It’s so worth it. Does that sound familiar? Either we’re all rockstars at securing top value or it’s so worth it has become the most ubiquitous justification of spending I’ve ever heard.
If the things we deem worth it are as useful as we claim, we must be making some kind of value assessments to confidently and publicly announce those assertions. But are we?
I worry that worth it has evolved into an empty outward statement of value to quell our own inner uncertainties over whether we’ve made the best purchase decision or to placate others who might otherwise object to our spending choices.
The thing I find most puzzling about the it’s so worth it claim is the frequency with which I hear it. Primarily because I know that the majority of people do not track their finances.
How can you make a proper assessment of how much something is worth if you don’t know the parameters of your resources?
[tweetthis]To make a proper assessment of worth, you must know the parameters of your resources. #budget[/tweetthis]
Sure, value is partly dictated by a purchase itself, but a complete assessment must also consider the context of your means. If you don’t track your income and expenses, you can’t have a thorough grasp of that context.
Money is a limited resource. The more limited a valuable resource, the more precious each unit becomes.
Think of how big a deal it was when you had a whole dollar to spend as a kid. Compared to the pennies and dimes you’d collect for your piggy bank, a dollar seemed like a huge sum. That same dollar today though, in your grown up world of expenses and adult responsibilities might feel like it doesn’t buy much of anything. The value is the same, but the context adjusts how that value manifests in your life.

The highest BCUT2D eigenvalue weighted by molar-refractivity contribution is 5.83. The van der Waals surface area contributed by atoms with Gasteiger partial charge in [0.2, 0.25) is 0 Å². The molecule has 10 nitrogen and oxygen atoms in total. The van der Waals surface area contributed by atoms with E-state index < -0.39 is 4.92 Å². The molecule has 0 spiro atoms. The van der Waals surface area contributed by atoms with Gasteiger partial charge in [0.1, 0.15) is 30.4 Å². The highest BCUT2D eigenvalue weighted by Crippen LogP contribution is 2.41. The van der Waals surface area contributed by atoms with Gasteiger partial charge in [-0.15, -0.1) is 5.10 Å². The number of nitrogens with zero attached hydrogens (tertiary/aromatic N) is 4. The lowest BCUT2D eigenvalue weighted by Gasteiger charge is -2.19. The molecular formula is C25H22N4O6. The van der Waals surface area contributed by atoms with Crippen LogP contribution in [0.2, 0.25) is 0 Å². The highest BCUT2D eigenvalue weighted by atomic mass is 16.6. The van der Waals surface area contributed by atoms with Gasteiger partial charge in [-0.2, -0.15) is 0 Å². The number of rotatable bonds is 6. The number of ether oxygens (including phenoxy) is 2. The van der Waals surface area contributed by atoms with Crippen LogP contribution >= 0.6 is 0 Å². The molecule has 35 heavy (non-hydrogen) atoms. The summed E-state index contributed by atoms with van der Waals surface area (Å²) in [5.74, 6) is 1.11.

Similarly, the context of your financial circumstances today must be a key consideration in how worth is evaluated.
A meal delivery service for example, might be worthwhile to a six figure earner who frees up their time by not having to prepare their own meals. And while anyone might enjoy saving time and effort in meal prep, paying the same sum on a smaller $40,000 salary might call into question the worth of that expense.
Not only can an extra couple hundred dollars in food expenses eat up an overwhelmingly large portion of a smaller household budget, it could leave insufficient resources to cover other essential living costs, creating conditions that lead to the accumulation of debt and under-saving.
Beyond immediate budgetary considerations, so-called worth it expenses should also consider the value of would-be savings. In the example of the food delivery service, D.I.Y. cooking could reduce costs for a family by some $300 per month. But it’s not just an extra $300/month that the family should consider; it’s the opportunity cost of that $300/month.
What else could that sum buy or afford? $300/month put into savings and investments for example, could easily grow into an amount worth far more than the convenience of at home meal delivery … or not.
Ultimately, assessments of value and worth are up to each individual to make, but to do so effectively, the full scope of the context must be evaluated. If you don’t know your income each month, the total of your monthly expenses, and fail to consider trade offs and opportunity costs, it might be time to review your assessments of worth.